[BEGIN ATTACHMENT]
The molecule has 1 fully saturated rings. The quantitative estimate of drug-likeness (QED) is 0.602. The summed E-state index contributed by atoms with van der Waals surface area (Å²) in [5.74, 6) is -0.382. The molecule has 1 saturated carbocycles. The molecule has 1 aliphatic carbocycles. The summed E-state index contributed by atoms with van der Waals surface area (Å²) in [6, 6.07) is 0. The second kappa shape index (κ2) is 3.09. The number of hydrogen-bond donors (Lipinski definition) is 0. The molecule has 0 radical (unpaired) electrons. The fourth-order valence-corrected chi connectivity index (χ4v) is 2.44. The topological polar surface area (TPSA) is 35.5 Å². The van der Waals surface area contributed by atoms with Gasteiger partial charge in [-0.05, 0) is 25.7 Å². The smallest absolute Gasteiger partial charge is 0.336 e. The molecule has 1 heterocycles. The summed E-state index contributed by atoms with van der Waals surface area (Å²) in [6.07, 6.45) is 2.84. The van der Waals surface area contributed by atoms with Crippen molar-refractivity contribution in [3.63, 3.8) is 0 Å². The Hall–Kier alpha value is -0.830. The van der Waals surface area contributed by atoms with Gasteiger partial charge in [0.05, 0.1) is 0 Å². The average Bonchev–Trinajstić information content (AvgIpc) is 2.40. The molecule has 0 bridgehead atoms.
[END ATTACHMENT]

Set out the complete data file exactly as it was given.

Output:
The molecule has 1 fully saturated rings. The quantitative estimate of drug-likeness (QED) is 0.602. The summed E-state index contributed by atoms with van der Waals surface area (Å²) in [5.74, 6) is -0.382. The molecule has 1 saturated carbocycles. The molecule has 1 aliphatic carbocycles. The summed E-state index contributed by atoms with van der Waals surface area (Å²) in [6, 6.07) is 0. The second kappa shape index (κ2) is 3.09. The number of hydrogen-bond donors (Lipinski definition) is 0. The molecule has 0 radical (unpaired) electrons. The fourth-order valence-corrected chi connectivity index (χ4v) is 2.44. The topological polar surface area (TPSA) is 35.5 Å². The van der Waals surface area contributed by atoms with Gasteiger partial charge in [-0.05, 0) is 25.7 Å². The smallest absolute Gasteiger partial charge is 0.336 e. The molecule has 1 heterocycles. The summed E-state index contributed by atoms with van der Waals surface area (Å²) in [6.07, 6.45) is 2.84. The van der Waals surface area contributed by atoms with Crippen molar-refractivity contribution in [3.63, 3.8) is 0 Å². The Hall–Kier alpha value is -0.830. The van der Waals surface area contributed by atoms with Gasteiger partial charge in [0.05, 0.1) is 0 Å². The average Bonchev–Trinajstić information content (AvgIpc) is 2.40. The molecule has 0 bridgehead atoms.